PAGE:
rove

1
[ rohv ]
/ roʊv /

verb (used without object), roved, rov·ing.

to wander about without definite destination; move hither and thither at random, especially over a wide area.

verb (used with object), roved, rov·ing.

to wander over or through; traverse: to rove the woods.

noun

an act or instance of roving.

Origin of rove

1
1490–1500; orig., to shoot at a random target; perhaps < Scandinavian; compare Old Norse rāfa to stray; but compare also Old French raver to roam

Definition for rove (2 of 4)

rove2
[ rohv ]
/ roʊv /

verb

a simple past tense and past participle of reeve2.

Definition for rove (3 of 4)

rove3
[ rohv ]
/ roʊv /

verb (used with object), roved, rov·ing.

to form (slivers of wool, cotton, etc.) into slightly twisted strands in a preparatory process of spinning.
to draw fibers or the like through an eye or other small opening.
to attenuate, compress, and twist slightly in carding.

noun

British. roving2.

Origin of rove

3
First recorded in 1780–90; of obscure origin

Definition for rove (4 of 4)

reeve2
[ reev ]
/ riv /

verb (used with object), rove or reeved, ro·ven or reeved, reev·ing. Nautical.

to pass (a rope or the like) through a hole, ring, or the like.
to fasten by placing through or around something.
to pass a rope through (the swallow of a block).

Origin of reeve

2
1620–30; < Dutch reven to reef; see reef2
Dictionary.com Unabridged Based on the Random House Unabridged Dictionary, © Random House, Inc. 2019

Examples from the Web for rove

British Dictionary definitions for rove (1 of 7)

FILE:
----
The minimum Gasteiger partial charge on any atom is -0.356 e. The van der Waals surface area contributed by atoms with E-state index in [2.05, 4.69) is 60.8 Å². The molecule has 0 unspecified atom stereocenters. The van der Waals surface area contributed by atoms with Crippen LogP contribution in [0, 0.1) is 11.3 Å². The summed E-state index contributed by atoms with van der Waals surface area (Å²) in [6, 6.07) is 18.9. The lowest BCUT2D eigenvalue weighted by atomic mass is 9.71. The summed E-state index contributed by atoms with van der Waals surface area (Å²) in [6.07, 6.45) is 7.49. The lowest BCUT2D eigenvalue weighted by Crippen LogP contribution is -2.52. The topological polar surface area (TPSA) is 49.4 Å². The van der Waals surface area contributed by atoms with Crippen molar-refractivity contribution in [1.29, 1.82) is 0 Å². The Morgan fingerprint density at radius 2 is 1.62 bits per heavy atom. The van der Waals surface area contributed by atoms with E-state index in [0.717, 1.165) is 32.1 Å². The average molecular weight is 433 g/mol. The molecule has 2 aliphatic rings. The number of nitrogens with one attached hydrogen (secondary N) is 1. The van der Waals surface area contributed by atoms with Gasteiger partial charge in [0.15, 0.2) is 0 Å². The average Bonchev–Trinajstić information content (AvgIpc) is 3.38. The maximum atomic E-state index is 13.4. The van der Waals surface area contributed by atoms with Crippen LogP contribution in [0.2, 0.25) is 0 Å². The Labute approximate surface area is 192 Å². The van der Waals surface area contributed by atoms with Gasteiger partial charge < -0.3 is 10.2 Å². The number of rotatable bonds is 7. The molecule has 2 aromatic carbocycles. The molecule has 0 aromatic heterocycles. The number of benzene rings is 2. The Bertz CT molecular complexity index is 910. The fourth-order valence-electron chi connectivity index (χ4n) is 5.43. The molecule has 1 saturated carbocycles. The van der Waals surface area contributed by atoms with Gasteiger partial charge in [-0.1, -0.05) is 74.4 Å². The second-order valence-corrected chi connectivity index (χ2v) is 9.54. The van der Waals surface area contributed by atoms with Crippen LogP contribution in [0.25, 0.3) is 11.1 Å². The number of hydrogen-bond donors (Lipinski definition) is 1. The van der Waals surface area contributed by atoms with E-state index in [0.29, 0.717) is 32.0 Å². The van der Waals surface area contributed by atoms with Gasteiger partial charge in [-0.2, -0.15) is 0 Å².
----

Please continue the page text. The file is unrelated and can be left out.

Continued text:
rove1
/ (rəʊv) /

verb

to wander about (a place) with no fixed direction; roam
(intr) (of the eyes) to look around; wander
have a roving eye to show a widespread amorous interest in the opposite sex
(intr) Australian rules football to play as a rover

noun

the act of roving

Word Origin for rove

C15 roven (in archery) to shoot at a target chosen at random (C16: to wander, stray), from Scandinavian; compare Icelandic rāfa to wander

British Dictionary definitions for rove (2 of 7)

rove2
/ (rəʊv) /

verb

(tr) to pull out and twist (fibres of wool, cotton, etc) lightly, as before spinning or in carding

noun

wool, cotton, etc, thus prepared

Word Origin for rove

C18: of obscure origin

British Dictionary definitions for rove (3 of 7)

rove3
/ (rəʊv) /

noun

a metal plate through which a rivet is passed and then clenched over

Word Origin for rove

C15: from Scandinavian; compare Icelandic ro

British Dictionary definitions for rove (4 of 7)

rove4
/ (rəʊv) /

verb

a past tense and past participle of reeve 2

British Dictionary definitions for rove (5 of 7)

reeve1
/ (riːv) /

noun

English history the local representative of the king in a shire (under the ealdorman) until the early 11th centuryCompare sheriff
(in medieval England) a manorial steward who supervised the daily affairs of the manor: often a villein elected by his fellows
canadian government (in certain provinces) a president of a local council, esp in a rural area
(formerly) a minor local official in any of several parts of England and the US

Word Origin for reeve

Old English gerēva; related to Old High German ruova number, array

British Dictionary definitions for rove (6 of 7)

reeve2
/ (riːv) /

verb reeves, reeving, reeved or rove (rəʊv) (tr) nautical

to pass (a rope or cable) through an eye or other narrow opening
to fasten by passing through or around something

Word Origin for reeve

C17: perhaps from Dutch rēven reef ²

British Dictionary definitions for rove (7 of 7)

reeve3
/ (riːv) /

noun

the female of the ruff (the bird)

Word Origin for reeve

C17: of uncertain origin
Collins English Dictionary - Complete & Unabridged 2012 Digital Edition © William Collins Sons & Co. Ltd. 1979, 1986 © HarperCollins Publishers 1998, 2000, 2003, 2005, 2006, 2007, 2009, 2012